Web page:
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What does it feel like to be diagnosed with diabetes? And is there a way to turn this kind of diagnosis into something positive? For Nicholas Caracandas, the answer was learning to own it as part of his identity. After being diagnosed with Type I Diabetes about 30 years ago, he figured out how to help other T1Ds achieve their exercise and nutrition goals and ultimately self-manage their diabetes. Nicholas shared his insights with Longevity for Wellness Wednesday

Manage your diabetes successfully

A certified nutrition coach and personal trainer, he has lived with diabetes for over 30 years. Today, he runs a successful diabetic fitness and lifestyle coaching program called Diabetic Athletic, designed to help T1Ds achieve their exercise and nutrition goals and ultimately self-manage their diabetes.

Nicholas lives in Cape Town with his wife and daughter. Speaking to Longevity for a Wellness Wednesday session, Nicholas shared his tips on how T1Ds can start/excel at exercising while ensuring they manage their insulin and blood sugar levels.

“We believe that diabetes is a skill, and we work to teach that skill,” he says. “Our aim is to change the way we look at this disease. We want to see it as the reason that we reach our full potential – not the reason that we don’t. As you may know, living with diabetes can be very difficult at first. Also, many of the roadblocks that we all face are very similar.”

Nicholas explains that it starts with figuring out what we want to do in our everyday life. Now, this is a challenge everyone faces, not just people with diabetes. However, diabetics have the additional difficulty of having to manage the glucose levels in their bloodstream.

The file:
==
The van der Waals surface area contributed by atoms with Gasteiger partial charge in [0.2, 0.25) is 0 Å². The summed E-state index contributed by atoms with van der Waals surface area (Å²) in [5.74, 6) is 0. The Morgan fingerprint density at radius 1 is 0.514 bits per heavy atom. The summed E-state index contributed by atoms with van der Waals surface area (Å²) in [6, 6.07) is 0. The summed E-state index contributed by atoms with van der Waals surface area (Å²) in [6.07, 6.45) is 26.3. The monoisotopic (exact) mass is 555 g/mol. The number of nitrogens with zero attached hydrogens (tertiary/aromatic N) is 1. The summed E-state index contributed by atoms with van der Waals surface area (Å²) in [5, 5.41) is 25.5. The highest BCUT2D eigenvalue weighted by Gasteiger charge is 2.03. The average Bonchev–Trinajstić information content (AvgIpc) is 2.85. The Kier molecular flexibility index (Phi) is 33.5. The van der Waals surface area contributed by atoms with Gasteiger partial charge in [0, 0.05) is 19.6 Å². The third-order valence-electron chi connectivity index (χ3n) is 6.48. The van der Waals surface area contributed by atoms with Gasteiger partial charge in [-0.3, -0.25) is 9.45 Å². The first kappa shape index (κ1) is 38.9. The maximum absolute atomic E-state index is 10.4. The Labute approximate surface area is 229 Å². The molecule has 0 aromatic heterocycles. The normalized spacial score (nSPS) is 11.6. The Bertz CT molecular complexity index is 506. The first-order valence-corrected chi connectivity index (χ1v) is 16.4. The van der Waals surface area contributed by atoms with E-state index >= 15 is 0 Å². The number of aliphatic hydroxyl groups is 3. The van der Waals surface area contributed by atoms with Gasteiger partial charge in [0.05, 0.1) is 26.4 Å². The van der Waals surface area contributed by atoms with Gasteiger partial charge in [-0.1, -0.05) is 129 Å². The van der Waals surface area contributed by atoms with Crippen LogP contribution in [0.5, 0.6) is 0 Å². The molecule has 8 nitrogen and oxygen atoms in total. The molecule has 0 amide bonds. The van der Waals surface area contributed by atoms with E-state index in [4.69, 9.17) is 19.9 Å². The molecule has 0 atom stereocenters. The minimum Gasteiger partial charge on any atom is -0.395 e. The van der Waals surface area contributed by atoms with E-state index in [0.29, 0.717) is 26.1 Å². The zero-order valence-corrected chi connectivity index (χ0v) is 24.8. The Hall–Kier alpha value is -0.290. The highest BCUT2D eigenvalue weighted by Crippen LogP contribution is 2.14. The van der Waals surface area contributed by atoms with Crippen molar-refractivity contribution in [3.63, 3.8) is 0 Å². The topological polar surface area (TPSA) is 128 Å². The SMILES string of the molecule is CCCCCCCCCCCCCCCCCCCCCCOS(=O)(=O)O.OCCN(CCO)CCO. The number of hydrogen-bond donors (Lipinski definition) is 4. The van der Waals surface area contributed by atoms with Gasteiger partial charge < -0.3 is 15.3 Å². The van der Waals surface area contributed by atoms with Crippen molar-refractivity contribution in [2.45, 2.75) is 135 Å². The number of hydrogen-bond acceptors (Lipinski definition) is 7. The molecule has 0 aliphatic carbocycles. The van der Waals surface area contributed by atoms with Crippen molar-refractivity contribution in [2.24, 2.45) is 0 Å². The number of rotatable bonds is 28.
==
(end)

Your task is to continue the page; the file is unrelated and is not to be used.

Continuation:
“I’m really the guide that kind of puts what you were going to do together with what you can be when diabetes really isn’t in the way,” he says.

You’ve been given a diagnosis, now what?

Nicholas’ first experience of diabetes came from his mother having the condition. “I would see my mom try to deal with her diabetes, but very much in the shadows. You know, often when we get diagnosed with something like diabetes, we don’t really come out and be very open. It rather becomes a part of our identity that we kind of keep to ourselves because we’re trying to figure it out. But as someone who has been diagnosed with the disease, the biggest step you can take is to own that as a part of your identity. That’s really the fast track to just taking charge of your own life and your future.”

He remembers seeing his mother check her sugar levels and taking insulin twice a day. At the time, he thought that was all there was to it. He didn’t realize that his diagnosis would require every thought from there on forward to take his glucose levels into account.

“It’s like trying to juggle six balls all of a sudden,” he says. And it’s clear this disease has a profound impact on those who live with it, and the number of this group seems to keep growing.

According to Statista, 537 million people are currently living with diabetes all over the world. By 2045, projections show this number rising to some 783 million globally. The WHO explains that there are 9 million people living with Diabetes Type 1. The mental load of the condition is often underestimated, but it can place an immense strain on the person who has it.

Nicholas Caracandas shares his success storyUnderstanding diabetes burnout

“Because diabetes requires an immediate and long-term change in how we think, act, and move on a daily basis, it has a profound effect on our mental health,” Nicholas explains.

“This causes the brain to take a hard knock. Also, having to do so much, and not knowing what to do can often lead to a very common complication. This is called diabetic burnout. It can happen at any time.”

Medical News Today agrees. According to the website, diabetic burnout usually happens when the diabetic person starts having difficulty dealing with the demands, strict self-management, and extensive medical regime placed on them. These conditions can cause them to start feeling emotionally and mentally drained, overwhelmed, exhausted, or disillusioned from living with and managing diabetes. If they feel unable to cope with their diabetes management, they may even disengage from their diabetes care.

The Centers for Disease Control and Prevention (CDC) states that it can be helpful for a person experiencing diabetes burnout to consider the following: